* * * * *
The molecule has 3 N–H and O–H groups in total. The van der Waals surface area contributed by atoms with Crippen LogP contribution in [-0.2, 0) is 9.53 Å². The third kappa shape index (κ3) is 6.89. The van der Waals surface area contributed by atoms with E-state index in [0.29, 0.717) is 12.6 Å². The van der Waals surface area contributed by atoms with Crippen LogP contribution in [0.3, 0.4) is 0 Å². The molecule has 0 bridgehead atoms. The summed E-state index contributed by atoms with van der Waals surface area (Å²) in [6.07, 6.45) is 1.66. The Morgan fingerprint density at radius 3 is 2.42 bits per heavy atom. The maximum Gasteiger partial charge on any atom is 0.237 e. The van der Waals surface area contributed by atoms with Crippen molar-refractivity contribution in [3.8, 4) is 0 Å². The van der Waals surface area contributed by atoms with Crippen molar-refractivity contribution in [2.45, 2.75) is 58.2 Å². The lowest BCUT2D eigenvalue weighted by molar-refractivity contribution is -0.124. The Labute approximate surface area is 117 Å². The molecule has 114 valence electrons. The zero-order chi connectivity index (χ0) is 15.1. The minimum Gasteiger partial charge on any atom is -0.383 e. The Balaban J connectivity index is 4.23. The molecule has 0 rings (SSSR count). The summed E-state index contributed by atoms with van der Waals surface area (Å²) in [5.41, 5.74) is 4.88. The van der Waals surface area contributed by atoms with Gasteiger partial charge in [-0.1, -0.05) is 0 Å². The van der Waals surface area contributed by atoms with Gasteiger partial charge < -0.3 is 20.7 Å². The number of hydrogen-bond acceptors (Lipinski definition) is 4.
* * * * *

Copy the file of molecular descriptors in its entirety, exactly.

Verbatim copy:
The molecule has 3 N–H and O–H groups in total. The van der Waals surface area contributed by atoms with Crippen LogP contribution in [-0.2, 0) is 9.53 Å². The third kappa shape index (κ3) is 6.89. The van der Waals surface area contributed by atoms with E-state index in [0.29, 0.717) is 12.6 Å². The van der Waals surface area contributed by atoms with Crippen LogP contribution in [0.3, 0.4) is 0 Å². The molecule has 0 bridgehead atoms. The summed E-state index contributed by atoms with van der Waals surface area (Å²) in [6.07, 6.45) is 1.66. The Morgan fingerprint density at radius 3 is 2.42 bits per heavy atom. The maximum Gasteiger partial charge on any atom is 0.237 e. The van der Waals surface area contributed by atoms with Crippen molar-refractivity contribution in [3.8, 4) is 0 Å². The van der Waals surface area contributed by atoms with Crippen molar-refractivity contribution in [2.45, 2.75) is 58.2 Å². The lowest BCUT2D eigenvalue weighted by molar-refractivity contribution is -0.124. The Labute approximate surface area is 117 Å². The molecule has 114 valence electrons. The zero-order chi connectivity index (χ0) is 15.1. The minimum Gasteiger partial charge on any atom is -0.383 e. The Balaban J connectivity index is 4.23. The molecule has 0 rings (SSSR count). The summed E-state index contributed by atoms with van der Waals surface area (Å²) in [5.41, 5.74) is 4.88. The van der Waals surface area contributed by atoms with Gasteiger partial charge in [-0.1, -0.05) is 0 Å². The van der Waals surface area contributed by atoms with Gasteiger partial charge < -0.3 is 20.7 Å². The number of hydrogen-bond acceptors (Lipinski definition) is 4.